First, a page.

- The Washington Times - Monday, June 5, 2000


As Ronnie Few looks forward to becoming the new chief of the District of Columbia's Fire and Emergency Services Department, he leaves behind in Augusta a department torn by three years of personnel favoritism, increased union activity, racial divisions and a special grand jury investigation.

On the very day Mr. Few was being named D.C. chief, his firefighters were "testing hydrants" in south Augusta in spite of a city water ban one last symbol of a tenure that just never seemed to "get it right."

True, the chief is being praised by a small coterie of Augusta city officials for "progress." And, indeed, he did implement a plan requiring that all new recruits become licensed emergency medical technicians. (The employees there prior to his arrival are encouraged to undergo the same training, which almost all of them do.)

But as the late Al Smith used to say, "Let's look at the record."

After Mr. Few came to Augusta from his chief's job in East Point, Ga., allegations surfaced that he falsified a receipt regarding a moving company that was supposed to transport his belongings to Augusta. Two city commissioners later confirmed this controversy became part of a local grand jury investigation into possible wrongdoing at the fire department.

It wasn't long after he settled into his new headquarters station, where the Georgia state flag with its Confederate battle flag emblem is faithfully hoisted every day, that the chief began encouraging black firefighters to join a black union and recruit members.

On August 10, 1997, I wrote an editorial about one such union meeting attended by on- and off-duty black firefighters. Incredibly, two on-duty firefighters commandeered a fire truck to drive to the conclave, and they left a white firefighter outside and ordered him to watch the vehicle. He later reported being barred from going in because he was white.

Mr. Few later apologized to the white employee, after media reports, but it soon became clear a militant union was flourishing in a city that, until then, did not legally recognize or encourage municipal unions.

A black city equal opportunity officer, Brenda Byrd-Palaez, began to take the chief to task in blunt memos to Augusta's administrator in connection with the chief's alleged racial slights. She repeatedly questioned why some whites had been "harassed" and "had their jobs threatened." She also questioned why one of the on-duty firemen who initiated the truck joyride to the union meeting had never been punished.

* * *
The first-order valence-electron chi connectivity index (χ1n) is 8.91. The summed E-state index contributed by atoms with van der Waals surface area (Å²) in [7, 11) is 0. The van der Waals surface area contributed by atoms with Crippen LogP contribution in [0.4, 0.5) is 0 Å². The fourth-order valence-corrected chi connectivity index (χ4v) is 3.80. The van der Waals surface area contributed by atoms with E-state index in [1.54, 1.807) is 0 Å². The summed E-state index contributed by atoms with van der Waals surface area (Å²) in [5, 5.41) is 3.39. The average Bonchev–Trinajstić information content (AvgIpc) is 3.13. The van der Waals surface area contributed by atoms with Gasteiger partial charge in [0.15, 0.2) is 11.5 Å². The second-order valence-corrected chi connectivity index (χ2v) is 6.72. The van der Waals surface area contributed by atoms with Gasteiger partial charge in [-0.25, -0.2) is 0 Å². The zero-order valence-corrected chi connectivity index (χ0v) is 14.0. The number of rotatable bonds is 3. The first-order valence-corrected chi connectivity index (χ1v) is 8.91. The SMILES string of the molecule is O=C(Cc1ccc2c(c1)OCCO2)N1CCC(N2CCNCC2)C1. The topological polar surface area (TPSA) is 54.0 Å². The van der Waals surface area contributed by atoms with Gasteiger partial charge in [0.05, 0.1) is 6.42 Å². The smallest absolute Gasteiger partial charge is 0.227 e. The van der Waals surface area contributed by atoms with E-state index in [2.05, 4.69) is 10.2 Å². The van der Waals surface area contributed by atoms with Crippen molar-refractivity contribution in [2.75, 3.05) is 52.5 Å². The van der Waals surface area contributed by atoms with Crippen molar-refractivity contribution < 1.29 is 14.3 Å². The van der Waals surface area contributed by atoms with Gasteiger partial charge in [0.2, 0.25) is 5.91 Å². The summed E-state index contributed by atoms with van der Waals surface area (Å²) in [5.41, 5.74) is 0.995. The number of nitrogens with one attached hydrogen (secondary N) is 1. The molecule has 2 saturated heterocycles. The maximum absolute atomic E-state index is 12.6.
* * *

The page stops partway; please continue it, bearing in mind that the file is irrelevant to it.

Early in 1999, Ms. Byrd-Palaez requested a review of the Augusta Fire Department's role in an International Association of Black Firefighters Conference. But she hit a brick wall, citing a total lack of cooperation from Mr. Few.

She tried to ascertain whether firefighters who arranged the conference and attended used vacation time, since they weren't working for the taxpayers. "I requested copies of the daily staffing reports for the months of October and November 1998 to verify whether these individuals participating in the conference used vacation time," she wrote in a memo. Ms. Byrd-Palaez received stonewalling memos back from Mr. Few that even questioned the authority of her office. Frustrated, she turned the alleged vacation-time tampering over to the city administrator, who did nothing.

Following this controversy, it was clear that departmental morale had been affected. Several firefighters told me that excusing their colleagues to attend the union conference led to understaffing at several fire stations, thus affecting the safety of our community. It was a serious accusation, one that Mr. Few simply refused to discuss.

Ironically, by implementing selective personnel and salary policies that favored a central office clique around him, Mr. Few has now unwittingly helped heal the racial divide he created. Most firefighters were united in their anger last fall Mr. Few gave them only a 1.5 percent pay raise when he could have given them more. He saved the extra pot for substantial raises for favored employees.

Commissioners' ears are still burning from complaints by veteran Augusta firefighters who, on average, earn $26,708 annually. Many, in their own way, are glad Ronnie Few is moving away. And some wryly advise D.C. authorities to double-check his moving receipts.

Phil Kent is a political columnist for the Augusta Chronicle.

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